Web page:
Thousands In Missouri Already Have Medical Marijuana Cards With Nowhere To Legally Buy It

Missouri has already approved more than 17,000 patients for its yet-to-be-launched medical marijuana program — a stark contrast to neighboring Illinois, which had fewer than 3,000 patients in the first 10 months. Licenses for Missouri’s dispensaries are expected to be awarded by January, and cannabis should be available for medical card holders by spring. At their core, Missouri and Illinois programs do the same thing: They allow doctors to certify patients to use cannabis if they have a qualifying condition. But there are significant differences in the details of each law, including who has access, how they’re getting access and how the programs can be changed in the future.

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Johnson County, KS – A group of Johnson County voters who favor increased education funding in Kansas is throwing its support behind Democrat Kathleen Sebelius. But Republican Tim Shallenburger says, when it comes to voting records on education, Sebelius doesn't make the grade. Kansas Public Radio's Peter Hancock has this report.

At Johnson County Community College, a six-week class on the history of the broadway musical combines lecture, videos, and recordings to show how musical theatre has provided a soundtrack for America.

Candidates Take Shape In Debate

Sep 17, 2002

WICHITA – The two major-party candidates for governor in Kansas have started sharpening their attacks on one another. Republican Tim Shallenburger and Democrat Kathleen Sebelius are now challenging each other's records on issues like taxes, education and crime.
Kansas Public Radio's Peter Hancock has been following the campaigns and files this report.

Actor Michael Sidney Fosberg is performing in a one-actor play about his own life called Incognito.

Kansas City, MO – Actor Michael Sidney Fosberg caught the acting bug at a young age; he remembers being cast to play the role of Shakespeare in a grade school production. But, after 20 years of professional acting in Los Angeles and Chicago, he's now performing in a one-actor play about his own life called Incognito, which opens the season at the Missouri Repertory Theatre.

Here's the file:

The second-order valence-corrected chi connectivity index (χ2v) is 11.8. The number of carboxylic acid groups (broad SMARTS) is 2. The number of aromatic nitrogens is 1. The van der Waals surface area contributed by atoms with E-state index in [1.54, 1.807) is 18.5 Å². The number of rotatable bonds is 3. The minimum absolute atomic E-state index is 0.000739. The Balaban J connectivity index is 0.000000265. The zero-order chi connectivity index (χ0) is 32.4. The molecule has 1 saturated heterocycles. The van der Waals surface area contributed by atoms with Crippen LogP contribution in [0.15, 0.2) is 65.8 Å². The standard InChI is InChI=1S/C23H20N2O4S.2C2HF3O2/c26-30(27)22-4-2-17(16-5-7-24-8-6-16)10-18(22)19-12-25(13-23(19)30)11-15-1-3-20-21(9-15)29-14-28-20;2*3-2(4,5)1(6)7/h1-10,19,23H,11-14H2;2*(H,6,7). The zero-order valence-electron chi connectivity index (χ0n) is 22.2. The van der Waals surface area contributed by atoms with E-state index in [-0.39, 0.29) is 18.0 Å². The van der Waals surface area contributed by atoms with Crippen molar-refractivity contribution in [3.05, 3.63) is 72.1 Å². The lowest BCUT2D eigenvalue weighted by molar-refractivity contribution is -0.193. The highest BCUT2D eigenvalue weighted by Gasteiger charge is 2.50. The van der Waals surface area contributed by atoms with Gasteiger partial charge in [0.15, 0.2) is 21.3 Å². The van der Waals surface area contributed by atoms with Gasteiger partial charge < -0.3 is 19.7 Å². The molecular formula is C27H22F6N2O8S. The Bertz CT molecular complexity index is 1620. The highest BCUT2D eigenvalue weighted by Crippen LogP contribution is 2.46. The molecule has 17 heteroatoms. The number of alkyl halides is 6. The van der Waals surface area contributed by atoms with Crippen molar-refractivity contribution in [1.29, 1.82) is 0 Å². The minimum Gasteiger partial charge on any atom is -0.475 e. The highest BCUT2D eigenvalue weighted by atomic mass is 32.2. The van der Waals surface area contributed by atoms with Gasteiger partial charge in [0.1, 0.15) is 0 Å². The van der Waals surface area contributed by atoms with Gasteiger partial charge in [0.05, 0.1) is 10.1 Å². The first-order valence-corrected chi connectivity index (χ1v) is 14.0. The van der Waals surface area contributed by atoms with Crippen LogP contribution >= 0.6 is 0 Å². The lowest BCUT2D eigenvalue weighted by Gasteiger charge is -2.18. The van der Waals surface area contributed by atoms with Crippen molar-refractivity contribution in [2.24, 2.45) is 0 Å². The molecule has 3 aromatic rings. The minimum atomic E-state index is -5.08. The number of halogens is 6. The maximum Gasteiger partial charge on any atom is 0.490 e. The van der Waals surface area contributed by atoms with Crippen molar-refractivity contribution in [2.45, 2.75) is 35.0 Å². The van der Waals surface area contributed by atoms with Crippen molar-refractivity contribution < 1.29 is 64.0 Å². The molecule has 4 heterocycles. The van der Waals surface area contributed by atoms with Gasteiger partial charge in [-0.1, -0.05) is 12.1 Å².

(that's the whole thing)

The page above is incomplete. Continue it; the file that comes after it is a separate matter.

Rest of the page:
Missouri and Kansas both continue to struggle with lagging tax revenue. The money trickling into Jefferson City and Topeka is so far off of estimates that both states are re-tooling approved budgets and cutting programs.

In Missouri, foster care is carrying a heavy load of the state's budget cuts. Foster cases handled by state-contracted agencies are being shifted back to state control, sometimes tripling the case load of social workers.

A New Longview

Sep 11, 2002

Lee's Summit – Longview Farm was built for Kansas City lumber baron R.A. Long before World War I. Developer David Gale would preserve some of the old buildings as part of his planned commercial-residential community development. Preservationists say it's probably now or never. But will the development look wonderful now, but cause a traffic problem later?

Grandparents As Parents

Sep 11, 2002

Kansas City, MO – Kids in the US today are 30% more likely to be raised by their grandparents than they were 10 years ago. KCUR's Ashley Powell reports on the growing trend and it's effect on grandparents, grandchildren and lawmakers alike.

A Gallup poll reveals 40 percent of Americans expressed some fear of a terrorist attack, and minorities were almost three times as likely to be very worried about an attack.

But now, KCUR's Frank Morris found - from the conservative white farming area to almost exclusively minority neighborhoods - people are now largely unafraid of terrorism, though for largely different reasons.

Mayberry In Seattle?

Sep 10, 2002

KANSAS CITY – After a series in Kansas City over the weekend, time is running out on the Seattle Mariners. Not only in their hopes of winning the American League West, but of locking up a top prospect from Kansas City to a contract. KCUR's Greg Echlin explains...

Kansas City – Though Americans were being told to get back to normal after 9-11, there weren't many clues how to do that. Nearly a year later, in a Kansas City comedy club, KCUR's Steve Walker finds that it may be OK to laugh again.


Why Black Midwesterners Are Trying To Gain National Visibility

A Kansas City writer contributed to a series of essays by black midwesterners in hopes that people like her won't be written off in 2020.

On Crime Prevention & Policing, Kansas City Mayor Lucas Remains Unsatisfied

With more than 100 days on the job, Quinton Lucas addresses questions about violent crime, property tax abatement, and the way forward on a Martin Luther King Jr. Boulevard.